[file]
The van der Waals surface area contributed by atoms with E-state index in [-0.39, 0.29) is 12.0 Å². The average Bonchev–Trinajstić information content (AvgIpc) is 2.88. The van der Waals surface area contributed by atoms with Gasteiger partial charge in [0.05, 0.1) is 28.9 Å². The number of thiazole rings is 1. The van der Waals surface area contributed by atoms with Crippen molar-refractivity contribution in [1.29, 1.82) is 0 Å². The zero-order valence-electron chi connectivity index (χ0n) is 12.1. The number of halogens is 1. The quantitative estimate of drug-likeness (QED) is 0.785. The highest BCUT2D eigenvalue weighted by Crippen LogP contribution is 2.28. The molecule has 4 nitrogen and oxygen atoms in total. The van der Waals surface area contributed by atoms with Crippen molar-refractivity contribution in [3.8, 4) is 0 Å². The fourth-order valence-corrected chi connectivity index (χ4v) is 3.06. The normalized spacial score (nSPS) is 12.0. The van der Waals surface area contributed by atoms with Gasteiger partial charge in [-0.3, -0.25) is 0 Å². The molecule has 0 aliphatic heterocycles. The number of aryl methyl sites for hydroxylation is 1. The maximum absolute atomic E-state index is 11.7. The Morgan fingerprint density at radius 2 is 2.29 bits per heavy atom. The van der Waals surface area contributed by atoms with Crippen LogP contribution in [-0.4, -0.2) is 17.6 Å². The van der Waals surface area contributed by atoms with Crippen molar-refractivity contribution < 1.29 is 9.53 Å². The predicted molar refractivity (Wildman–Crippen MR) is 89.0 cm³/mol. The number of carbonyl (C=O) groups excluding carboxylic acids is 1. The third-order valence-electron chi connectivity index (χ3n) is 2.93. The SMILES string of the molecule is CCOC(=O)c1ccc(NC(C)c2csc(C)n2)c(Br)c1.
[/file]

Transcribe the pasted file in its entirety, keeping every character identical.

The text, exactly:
The van der Waals surface area contributed by atoms with E-state index in [-0.39, 0.29) is 12.0 Å². The average Bonchev–Trinajstić information content (AvgIpc) is 2.88. The van der Waals surface area contributed by atoms with Gasteiger partial charge in [0.05, 0.1) is 28.9 Å². The number of thiazole rings is 1. The van der Waals surface area contributed by atoms with Crippen molar-refractivity contribution in [1.29, 1.82) is 0 Å². The zero-order valence-electron chi connectivity index (χ0n) is 12.1. The number of halogens is 1. The quantitative estimate of drug-likeness (QED) is 0.785. The highest BCUT2D eigenvalue weighted by Crippen LogP contribution is 2.28. The molecule has 4 nitrogen and oxygen atoms in total. The van der Waals surface area contributed by atoms with Crippen molar-refractivity contribution in [3.8, 4) is 0 Å². The fourth-order valence-corrected chi connectivity index (χ4v) is 3.06. The normalized spacial score (nSPS) is 12.0. The van der Waals surface area contributed by atoms with Gasteiger partial charge in [-0.3, -0.25) is 0 Å². The molecule has 0 aliphatic heterocycles. The number of aryl methyl sites for hydroxylation is 1. The maximum absolute atomic E-state index is 11.7. The Morgan fingerprint density at radius 2 is 2.29 bits per heavy atom. The van der Waals surface area contributed by atoms with Crippen LogP contribution in [-0.4, -0.2) is 17.6 Å². The van der Waals surface area contributed by atoms with Crippen molar-refractivity contribution < 1.29 is 9.53 Å². The predicted molar refractivity (Wildman–Crippen MR) is 89.0 cm³/mol. The number of carbonyl (C=O) groups excluding carboxylic acids is 1. The third-order valence-electron chi connectivity index (χ3n) is 2.93. The SMILES string of the molecule is CCOC(=O)c1ccc(NC(C)c2csc(C)n2)c(Br)c1.